Kentucky State History Facts
Different peoples occupied the land that is known today as Kentucky for thousands of years.
One group was known as the Woodland peoples, which included the Hopewell and the Adena tribes.
By the 1600s, the Mississippian, the Fort tribes, the Delaware, the Cherokee, and the Shawneealso lived in the area.
The area was especially rich in wild game and fish.
The Appalachian Mountains stopped most Europeans from traveling as far west as Kentucky.
However, in 1750, an explorer by the name of Dr. Thomas Walker discovered a pass into the land of Kentucky.
This pass was called the Cumberland Gap.
In 1763, the British promised the Native American tribes that they would not allow settlers past the Appalachian Mountains.
This promise could not be kept because colonists continued to travel to Kentucky and set up settlements.
The first permanent settlement was Harrodsburg in 1774.
More and more European settlers flowed into the area making it very difficult for the tribes to find food.
The Shawnee were very angry that they were losing their hunting grounds to settlers building homes.
They attacked the settlers and Lord Dunmore, the governor of Virginia declared war against the Shawnee.
When the battle ended, the Shawnee and the settlers decided to use the Ohio River as the border between native land and the colonial settlers’ land.
The Wilderness Road
In 1775, more settlers moved into the area of Kentucky led by Daniel Boone and established a town called Boonesborough.
The Cumberland Gap trail was improved to allow wagons through. The trail through the Cumberland Gap eventually became known as the Wilderness Road.
Kentucky Becomes a State
Originally Kentucky was part of the state of Virginia. In 1792, Kentucky applied and was granted statehood and became the 15th state of the United States.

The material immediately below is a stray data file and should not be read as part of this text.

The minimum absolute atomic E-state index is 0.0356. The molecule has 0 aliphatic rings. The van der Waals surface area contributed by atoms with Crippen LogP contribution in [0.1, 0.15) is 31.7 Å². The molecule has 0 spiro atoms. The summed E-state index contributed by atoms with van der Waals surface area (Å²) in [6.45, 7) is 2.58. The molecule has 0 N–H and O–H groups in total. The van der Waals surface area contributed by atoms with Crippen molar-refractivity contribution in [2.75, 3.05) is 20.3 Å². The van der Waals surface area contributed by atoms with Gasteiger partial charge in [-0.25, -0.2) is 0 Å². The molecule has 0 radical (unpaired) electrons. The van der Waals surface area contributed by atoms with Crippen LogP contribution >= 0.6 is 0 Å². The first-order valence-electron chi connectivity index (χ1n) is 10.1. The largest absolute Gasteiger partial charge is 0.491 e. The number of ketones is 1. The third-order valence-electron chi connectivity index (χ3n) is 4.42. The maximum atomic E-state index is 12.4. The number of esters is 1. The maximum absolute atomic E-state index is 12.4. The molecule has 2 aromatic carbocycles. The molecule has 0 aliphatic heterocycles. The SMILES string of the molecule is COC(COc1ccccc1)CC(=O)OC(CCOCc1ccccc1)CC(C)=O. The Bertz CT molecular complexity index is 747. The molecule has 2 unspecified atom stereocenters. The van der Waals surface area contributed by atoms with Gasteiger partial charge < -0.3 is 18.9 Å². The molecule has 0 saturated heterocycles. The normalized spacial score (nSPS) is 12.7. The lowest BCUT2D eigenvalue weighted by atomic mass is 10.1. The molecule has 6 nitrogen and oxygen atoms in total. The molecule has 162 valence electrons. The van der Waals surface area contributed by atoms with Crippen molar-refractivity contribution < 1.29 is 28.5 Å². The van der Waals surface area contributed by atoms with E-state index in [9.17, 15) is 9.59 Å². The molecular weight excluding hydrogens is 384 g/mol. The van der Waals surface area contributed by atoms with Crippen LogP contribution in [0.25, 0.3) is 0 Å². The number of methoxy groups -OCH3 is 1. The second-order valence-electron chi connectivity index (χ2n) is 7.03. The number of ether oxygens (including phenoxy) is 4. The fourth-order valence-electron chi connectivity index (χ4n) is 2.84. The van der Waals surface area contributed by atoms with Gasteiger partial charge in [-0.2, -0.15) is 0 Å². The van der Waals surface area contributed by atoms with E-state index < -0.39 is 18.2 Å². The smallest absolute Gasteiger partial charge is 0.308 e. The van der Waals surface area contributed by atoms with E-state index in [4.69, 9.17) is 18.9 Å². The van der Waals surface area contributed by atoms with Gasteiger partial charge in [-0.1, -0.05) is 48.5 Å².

At the beginning of the Civil War, Kentucky was a slave state but wanted to stay neutral and refused to take sides.
When Kentucky was invaded by the Confederate Army, Kentucky decided to join the Union.
Interestingly, the leaders of the Civil War were both born in Kentucky.
These were Abraham Lincoln, the leader of the Union, and Jefferson Davis, the leader of the Confederates – both Kentuckians.
By 1600, what tribes occupied the area that became known as Kentucky by 1600?
What stopped European settlers from moving into Kentucky?
What was the Cumberland Gap?
What did Daniel Boone do in 1775 to help the settlers?
Why did Kentucky, a slave state, finally join the Unionist Army during the Civil War?
By 1600, the Hopewell, the Adena, the Mississippian, the Fort, the Delaware, the Cherokee, and the Shawnee occupied the area that became known as Kentucky.
European settlers couldn’t find a way across the Appalachian Mountains.
In 1770, Dr. Thomas Walker found a gap through the Appalachian Mountains, which became known as the Cumberland Gap.
In 1775, Daniel Boone improved the trail of the Cumberland Gap and led settlers through to Kentucky; this became known as the Wilderness Road.
Kentucky was a slave state but joined the Union when the Confederate Army invaded Kentucky during the Civil War.